Proven city dwellers, Michael and Jen Gazdacko adore their home on the West Side of Providence. In the urban Armory district, the couple manages a working farm complete with herbs, veggies, laying chickens and an apiary. But beyond gathering ingredients from their Barking Dog Farm for well-considered meals, the couple yearned for a quick getaway, a bucolic place where they could unplug both mentally and physically.
“I think we envisioned more of a beach home,” says Michael, who says the couple focused their second home hunt in Westport. One needn’t guess why. Settled in 1670, Westport is aptly named for its idyllic location: it’s the westernmost port in Massachusetts. Nearly 25% of the town is water (ponds and rivers are found throughout while the southern end of Westport borders Buzzards Bay). But Michael and Jen made an unexpected discovery during their home hunt. “We looked at everything on the market and this met all of our needs… in an interesting way,” explains Michael. The rustic log cabin-inspired retreat was built in 1979 and today, measures nearly 2,300 square feet, the result of an addition completed in the 1980s which added three more bedrooms and an additional bathroom. The grounds were equally compelling – the home is surrounded by 1.4 lush acres. It was everything their three-family Providence home wasn’t. “It’s on a really nice, quiet private lane; a u-shaped crushed shell driveway, a stone wall, all set back from the road,” he describes.
“If we weren’t going to have water, we wanted privacy, which it has,” explains Michael enthusiastically. While the renovation added substantial space, some of the design elements could best be described as “period specific.” The home, he says, was begging to be updated. The blue carpet had to go. And that was just the start. “There was a lot of linoleum,” Michael says with a laugh. Not afraid of a challenge, he enlisted some friends and the weekend warriors got to work ripping the outdated flooring up piece by piece. The old carpeting was rolled up and tossed while the new wall-to-wall hardwoods provided the varied spaces some much needed continuity and offered a polished, refreshing change.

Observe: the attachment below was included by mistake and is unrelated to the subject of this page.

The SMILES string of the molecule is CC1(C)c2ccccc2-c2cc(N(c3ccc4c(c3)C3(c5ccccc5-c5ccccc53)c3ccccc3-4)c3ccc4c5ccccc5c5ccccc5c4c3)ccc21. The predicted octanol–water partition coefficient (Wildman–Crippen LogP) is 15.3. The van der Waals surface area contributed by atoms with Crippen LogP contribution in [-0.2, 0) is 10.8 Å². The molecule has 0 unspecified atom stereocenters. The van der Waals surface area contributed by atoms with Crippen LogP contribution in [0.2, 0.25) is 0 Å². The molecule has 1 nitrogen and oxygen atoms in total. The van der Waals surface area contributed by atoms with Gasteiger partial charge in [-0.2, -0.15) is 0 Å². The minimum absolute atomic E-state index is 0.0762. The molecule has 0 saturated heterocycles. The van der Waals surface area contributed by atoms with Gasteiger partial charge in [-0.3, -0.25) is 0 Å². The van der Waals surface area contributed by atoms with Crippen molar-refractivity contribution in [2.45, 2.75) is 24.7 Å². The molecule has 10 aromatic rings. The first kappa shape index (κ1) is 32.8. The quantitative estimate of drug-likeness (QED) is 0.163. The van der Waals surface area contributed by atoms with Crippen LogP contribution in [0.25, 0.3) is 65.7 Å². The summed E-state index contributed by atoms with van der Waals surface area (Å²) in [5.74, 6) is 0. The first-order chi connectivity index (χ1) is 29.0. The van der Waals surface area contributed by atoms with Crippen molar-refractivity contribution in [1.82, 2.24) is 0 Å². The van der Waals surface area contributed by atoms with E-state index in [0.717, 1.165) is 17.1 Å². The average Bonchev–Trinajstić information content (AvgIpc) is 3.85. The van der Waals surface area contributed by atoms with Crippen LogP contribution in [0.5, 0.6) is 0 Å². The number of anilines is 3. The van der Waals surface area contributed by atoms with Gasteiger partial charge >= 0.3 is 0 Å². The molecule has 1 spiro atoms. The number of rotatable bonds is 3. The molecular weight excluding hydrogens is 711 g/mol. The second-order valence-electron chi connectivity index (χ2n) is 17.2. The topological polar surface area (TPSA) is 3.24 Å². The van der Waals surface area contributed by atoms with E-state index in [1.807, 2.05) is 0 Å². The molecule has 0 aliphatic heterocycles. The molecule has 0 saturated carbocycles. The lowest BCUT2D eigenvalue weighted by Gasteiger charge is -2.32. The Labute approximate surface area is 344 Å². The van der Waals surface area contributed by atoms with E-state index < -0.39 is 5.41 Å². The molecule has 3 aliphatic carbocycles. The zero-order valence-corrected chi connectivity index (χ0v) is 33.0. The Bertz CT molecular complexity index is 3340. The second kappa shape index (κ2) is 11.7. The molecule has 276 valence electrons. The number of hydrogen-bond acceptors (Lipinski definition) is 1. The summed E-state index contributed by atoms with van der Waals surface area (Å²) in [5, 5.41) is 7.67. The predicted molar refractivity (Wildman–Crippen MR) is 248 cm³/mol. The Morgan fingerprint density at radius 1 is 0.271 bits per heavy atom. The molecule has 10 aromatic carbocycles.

Although part of the home had been painted in more recent times, it appeared to be selective, and the overall interior remained dark and dull. A fresh coat of paint was applied throughout, which better showcased the home’s open and airy atmosphere, none more so than in the living room where cathedral ceilings set the tone. “Jen has a really good eye for colors and things like that,” says Michael. “I think we painted every surface.” The result was a warm, welcoming and brighter palate. Other unexpected details also make an impression.
Jennifer set her eyes on an existing, oversized, built-in bookcase and had the vision to modernize it by painting the back of the case to contrast the shelving. The result is a refreshing, current vibe that adds sophistication to the room. “I had to tackle it – that was a weekend on its own,” says Michael, laughing.
Both the kitchen and the bathroom were updated with new cabinets and counters to make the aesthetic timelier, says Michael. “We touched just about every surface of the house last winter,” he says. The key, he reveals, was to get the flooring and painting completed first so that they could stay in the home while simultaneously working on it. “When I get into a project I just keep going,” he adds. While nearly everything was brought up to date, the home stops short of what could be considered contemporary in style. “It’s definitely not modern – nothing feels that way,” Michael says. Though there is plenty to catch the eye, the floor to ceiling fireplace takes center stage, comprising local fieldstones gathered decades ago around and near the home. It serves as the focal point while paying homage to the home’s pastoral surroundings and doesn’t have to be lit to exude warmth. “We usually stay in, cook, hang out in front of the fire and play games,” says Jen.
The dining room table, which Michael made with the help of a friend, is built from reclaimed lumber. It keeps in line with the rustic, cabin-meets-cottage style house, adding both interest and texture. “We thought that’d be a nice farm table touch,” explains Michael.
Two separate decks each take in the serene woodlands, a view so captivating it’s hard to image beloved Horseneck Beach is just ten miles away. “Our dogs and cat love it out there, too,” adds Jen. “We do still keep chickens and have gardens in
Providence but [we] don’t have anything like that planned in Westport – yet.”
Michael and Jen tackled the first round of landscaping this past year, removing overgrown shrubs and rhododendrons. “We dug those out and its now ready for fresh plantings,” says Michael, who plans on adding more sea grass and hydrangeas come spring.
Though most consider second homes so close to the sea to be summer escapes, Michael and Jen purposely approached the rustic Westport retreat as a year-round getaway that’s just close enough to be a nearby oasis after a long day of work in the capital city and just far enough to feel completely removed from the concrete jungle. “You can have a glass of wine and you hear nothing or you hear just the water in the distance or animals. The stars are as bright as anything. It really is beautiful,” describes Michael. “I love how relaxing it is to be in Westport,” adds Jen. “Even though it’s just 45 minutes away from Providence, it feels like a different world. I think our friends and family feel the same way – it’s an easy place to stay.”
This past summer, the couple didn’t spend quite as much time there as they had hoped, but as winter is around the corner, there is ample opportunity to get away and unwind in front of the fire.